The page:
Is parenthood becoming too stylized? The New York Times has an article about how super-stylish mom-bloggers are devoting themselves to posting about fashion and decor: high-end post-maternity jeans, comfortable heels, tunics that won't make you look like a linebacker for the Patriots, and sometimes even messy living rooms and unmade beds — staged, naturally. These women are glamorizing a certain chaos. This isn't news to anyone who feels like maintaining their various social media profiles is a second full-time job (um, me). And so I say: Enough already.
When I think about how I use social media and what I broadcast about my personal life, I sometimes feel, ahem, overly purposeful myself — a one-woman machine who has to be pithy (Twitter), generous (liking things on Facebook), organized (Pinterest), and a budding Martin Scorcese (Vine). To say nothing of Instagram, where the right filter setting turns me into Annie Leibovitz. Is it instant nostalgia, or a metaphor for how we live now, compulsively filtering and doctoring and broadcasting?
I love the idea and the inspiration, in theory. Why shouldn't moms look and feel good, and revel in it? My question is: Is it phony? Who really lives this way, and who's the audience? Why are we doctoring photos and broadcasting our unmade beds and boots in the first place? It's bad enough that I feel antsy about my perpetually explosive laundry pile; even worse is the sensation that some people are actually taking pictures of theirs and turning it into some kind of art. Great, I'm thinking to myself, now I'm comparing my dirty laundry with other people's. Literally!
Are these women purely out to capture the aesthetics of parenting, for art's sake? Partially. Take Jennifer Hagler, the mom who runs a Merry Mishap, where the "main attractions are the pristinely lighted photographs she snaps in her home with a Canon EOS 7D — of a spare, undone bed; stacked books wrapped in Ferm Living wallpaper; or travel necessities like black leather Jeffrey Campbell boots," reports the Times. "Think escapism in the form of white space — a lure, perhaps, for mothers who once agonized over lighting fixtures but are now tripping over plastic Jumperoos." Part of it is art and escapism, sure, the delicious way of seeing how someone else lives. But there's a deeper, darker undertone. Another woman says of her own blog's mission: "It’s not about having it all, but having as much as you can all at once." And showing that to the world.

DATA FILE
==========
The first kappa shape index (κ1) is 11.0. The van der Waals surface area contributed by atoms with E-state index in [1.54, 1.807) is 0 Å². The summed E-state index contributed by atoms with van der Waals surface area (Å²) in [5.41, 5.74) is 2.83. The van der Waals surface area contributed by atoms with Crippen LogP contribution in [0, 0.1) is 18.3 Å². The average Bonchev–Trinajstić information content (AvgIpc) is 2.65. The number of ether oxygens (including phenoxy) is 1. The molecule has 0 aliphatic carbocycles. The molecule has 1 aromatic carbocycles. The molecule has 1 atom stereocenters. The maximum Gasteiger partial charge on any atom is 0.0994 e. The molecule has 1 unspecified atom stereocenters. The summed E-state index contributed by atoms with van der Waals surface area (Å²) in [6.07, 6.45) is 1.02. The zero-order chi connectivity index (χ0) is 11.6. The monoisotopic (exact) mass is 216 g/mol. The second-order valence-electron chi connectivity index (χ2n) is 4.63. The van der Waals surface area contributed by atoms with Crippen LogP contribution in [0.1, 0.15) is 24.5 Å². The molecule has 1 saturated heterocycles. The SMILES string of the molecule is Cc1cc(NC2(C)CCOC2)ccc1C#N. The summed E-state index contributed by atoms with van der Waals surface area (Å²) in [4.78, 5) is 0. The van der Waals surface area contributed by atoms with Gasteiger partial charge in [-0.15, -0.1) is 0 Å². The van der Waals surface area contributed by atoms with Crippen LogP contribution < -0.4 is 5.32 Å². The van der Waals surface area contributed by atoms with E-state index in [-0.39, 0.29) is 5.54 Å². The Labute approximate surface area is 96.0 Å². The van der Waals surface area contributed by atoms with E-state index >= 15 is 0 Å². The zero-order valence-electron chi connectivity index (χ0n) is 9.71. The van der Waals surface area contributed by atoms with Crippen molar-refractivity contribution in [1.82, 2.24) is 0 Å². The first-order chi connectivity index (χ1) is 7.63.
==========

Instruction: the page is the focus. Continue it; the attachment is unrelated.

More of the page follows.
It's fake magic. Having as much as you can, "all at once," sounds liberating on the surface — but also very tiring. Not only are you trying to "have" as much as you can, you're also posting about how much you have, and then looking at other sites to see how much someone else "has," too. Blogs like these can be a psychological salve, a way of dusting off the dirty parts of our lives and recycling them to make them pretty and palatable for a generation of moms who are constantly plugged in and evaluating, who might know too much about the mom next door's life and unmade bed already. (The fact that Facebook and its ilk make us feel depressed and envious has been widely documented.)
This is a uniquely modern phenomenon: I cannot imagine my own mother running to take a photo of her dishwasher or brand new can opener, for instance, or my grandmother Instagramming her Sunday roast to enthrall the neighbors, then compiling each roast on a blog. Part of it is technological access, of course (my grandmother's most technologically advanced tool was her police scanner), but I think a bigger part was mindset. Sharing that kind of stuff just didn't seem as important, I don't think. I can almost hear my Nana wondering, "Who has the time?"
I filter my life through social media (and blogs!) just like many people. Part of it is my job: I'm on social media a lot for work, which comes with the territory. But as a mom, I don't have any obligation to post things beyond the same itch that drives so many other people toward Facebook and Vine and Twitter. I log on to Pinterest every week or so, feel overwhelmed, and then begin rabidly posting things in a fit of online hoarding. (Pinterest is a dangerous beast; visiting some profiles is like walking into the closet of a friend who alphabetizes and color codes her socks.) How much is too much?
I guess the difference is between posting things that are cute and spontaneous, shared between friends, and blogs or posts that feel like staged, contrived agendas. Do you find blogs like these inspiring or tiring? I love reading them, but the psychology behind them definitely intrigues and slightly repels me. I'd love to know your opinions. Let me know in the comments, and if you have any tips for mastering the subtle art of Vine to make my laundry pile look smaller, well, I'm up for hearing those, too.
The author is solely responsible for the content.